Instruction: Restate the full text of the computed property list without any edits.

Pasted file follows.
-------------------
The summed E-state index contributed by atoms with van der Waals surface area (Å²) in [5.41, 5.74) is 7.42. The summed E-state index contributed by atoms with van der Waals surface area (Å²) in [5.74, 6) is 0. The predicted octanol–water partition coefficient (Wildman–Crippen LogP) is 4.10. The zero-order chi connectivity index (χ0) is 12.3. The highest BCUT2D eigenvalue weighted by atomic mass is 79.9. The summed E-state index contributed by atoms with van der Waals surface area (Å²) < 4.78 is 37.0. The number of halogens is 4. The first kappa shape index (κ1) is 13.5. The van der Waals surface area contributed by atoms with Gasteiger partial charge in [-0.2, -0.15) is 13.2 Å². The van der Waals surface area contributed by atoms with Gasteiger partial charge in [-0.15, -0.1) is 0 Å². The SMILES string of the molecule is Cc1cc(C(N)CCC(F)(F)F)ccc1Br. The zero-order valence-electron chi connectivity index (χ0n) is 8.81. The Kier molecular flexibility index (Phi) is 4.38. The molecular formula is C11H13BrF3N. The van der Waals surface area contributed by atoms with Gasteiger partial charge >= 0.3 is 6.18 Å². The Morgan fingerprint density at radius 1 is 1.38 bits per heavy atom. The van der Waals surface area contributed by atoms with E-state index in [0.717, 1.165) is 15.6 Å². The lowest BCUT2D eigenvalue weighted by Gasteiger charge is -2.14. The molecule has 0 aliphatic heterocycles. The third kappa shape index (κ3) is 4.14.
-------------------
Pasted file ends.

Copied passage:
The summed E-state index contributed by atoms with van der Waals surface area (Å²) in [5.41, 5.74) is 7.42. The summed E-state index contributed by atoms with van der Waals surface area (Å²) in [5.74, 6) is 0. The predicted octanol–water partition coefficient (Wildman–Crippen LogP) is 4.10. The zero-order chi connectivity index (χ0) is 12.3. The highest BCUT2D eigenvalue weighted by atomic mass is 79.9. The summed E-state index contributed by atoms with van der Waals surface area (Å²) < 4.78 is 37.0. The number of halogens is 4. The first kappa shape index (κ1) is 13.5. The van der Waals surface area contributed by atoms with Gasteiger partial charge in [-0.2, -0.15) is 13.2 Å². The van der Waals surface area contributed by atoms with Gasteiger partial charge in [-0.15, -0.1) is 0 Å². The SMILES string of the molecule is Cc1cc(C(N)CCC(F)(F)F)ccc1Br. The zero-order valence-electron chi connectivity index (χ0n) is 8.81. The Kier molecular flexibility index (Phi) is 4.38. The molecular formula is C11H13BrF3N. The van der Waals surface area contributed by atoms with Gasteiger partial charge >= 0.3 is 6.18 Å². The Morgan fingerprint density at radius 1 is 1.38 bits per heavy atom. The van der Waals surface area contributed by atoms with E-state index in [0.717, 1.165) is 15.6 Å². The lowest BCUT2D eigenvalue weighted by Gasteiger charge is -2.14. The molecule has 0 aliphatic heterocycles. The third kappa shape index (κ3) is 4.14.